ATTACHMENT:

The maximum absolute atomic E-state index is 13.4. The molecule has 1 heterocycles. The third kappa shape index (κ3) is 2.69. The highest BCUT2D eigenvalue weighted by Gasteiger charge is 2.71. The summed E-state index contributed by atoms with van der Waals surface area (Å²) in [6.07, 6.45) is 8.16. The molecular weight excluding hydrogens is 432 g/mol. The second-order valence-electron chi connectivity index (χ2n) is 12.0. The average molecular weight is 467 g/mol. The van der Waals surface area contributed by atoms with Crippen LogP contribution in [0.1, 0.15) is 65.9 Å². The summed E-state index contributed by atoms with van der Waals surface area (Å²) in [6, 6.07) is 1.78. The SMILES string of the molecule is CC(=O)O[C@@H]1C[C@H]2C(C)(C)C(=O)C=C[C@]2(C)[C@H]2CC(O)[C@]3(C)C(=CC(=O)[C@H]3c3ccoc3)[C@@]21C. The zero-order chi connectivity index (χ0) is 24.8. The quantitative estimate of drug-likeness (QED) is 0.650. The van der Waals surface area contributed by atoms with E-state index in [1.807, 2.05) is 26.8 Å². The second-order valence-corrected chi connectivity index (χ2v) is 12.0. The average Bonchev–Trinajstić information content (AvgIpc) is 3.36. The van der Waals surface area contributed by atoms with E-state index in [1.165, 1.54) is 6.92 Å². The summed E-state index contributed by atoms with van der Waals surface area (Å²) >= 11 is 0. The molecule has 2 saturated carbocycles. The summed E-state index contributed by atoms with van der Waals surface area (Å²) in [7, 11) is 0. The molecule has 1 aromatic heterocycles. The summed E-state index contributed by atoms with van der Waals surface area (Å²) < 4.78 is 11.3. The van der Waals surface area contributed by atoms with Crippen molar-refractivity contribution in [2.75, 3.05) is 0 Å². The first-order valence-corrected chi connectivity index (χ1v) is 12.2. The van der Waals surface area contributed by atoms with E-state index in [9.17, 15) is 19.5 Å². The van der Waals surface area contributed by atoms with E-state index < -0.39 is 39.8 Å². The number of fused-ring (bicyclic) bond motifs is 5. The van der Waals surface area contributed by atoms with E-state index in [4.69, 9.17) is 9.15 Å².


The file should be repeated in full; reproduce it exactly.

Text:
The maximum absolute atomic E-state index is 13.4. The molecule has 1 heterocycles. The third kappa shape index (κ3) is 2.69. The highest BCUT2D eigenvalue weighted by Gasteiger charge is 2.71. The summed E-state index contributed by atoms with van der Waals surface area (Å²) in [6.07, 6.45) is 8.16. The molecular weight excluding hydrogens is 432 g/mol. The second-order valence-electron chi connectivity index (χ2n) is 12.0. The average molecular weight is 467 g/mol. The van der Waals surface area contributed by atoms with Crippen LogP contribution in [0.1, 0.15) is 65.9 Å². The summed E-state index contributed by atoms with van der Waals surface area (Å²) in [6, 6.07) is 1.78. The SMILES string of the molecule is CC(=O)O[C@@H]1C[C@H]2C(C)(C)C(=O)C=C[C@]2(C)[C@H]2CC(O)[C@]3(C)C(=CC(=O)[C@H]3c3ccoc3)[C@@]21C. The zero-order chi connectivity index (χ0) is 24.8. The quantitative estimate of drug-likeness (QED) is 0.650. The van der Waals surface area contributed by atoms with E-state index in [1.807, 2.05) is 26.8 Å². The second-order valence-corrected chi connectivity index (χ2v) is 12.0. The average Bonchev–Trinajstić information content (AvgIpc) is 3.36. The van der Waals surface area contributed by atoms with E-state index in [1.165, 1.54) is 6.92 Å². The summed E-state index contributed by atoms with van der Waals surface area (Å²) >= 11 is 0. The molecule has 2 saturated carbocycles. The summed E-state index contributed by atoms with van der Waals surface area (Å²) in [7, 11) is 0. The molecule has 1 aromatic heterocycles. The summed E-state index contributed by atoms with van der Waals surface area (Å²) < 4.78 is 11.3. The van der Waals surface area contributed by atoms with Crippen molar-refractivity contribution in [2.75, 3.05) is 0 Å². The first-order valence-corrected chi connectivity index (χ1v) is 12.2. The van der Waals surface area contributed by atoms with E-state index in [9.17, 15) is 19.5 Å². The van der Waals surface area contributed by atoms with E-state index < -0.39 is 39.8 Å². The number of fused-ring (bicyclic) bond motifs is 5. The van der Waals surface area contributed by atoms with E-state index in [4.69, 9.17) is 9.15 Å².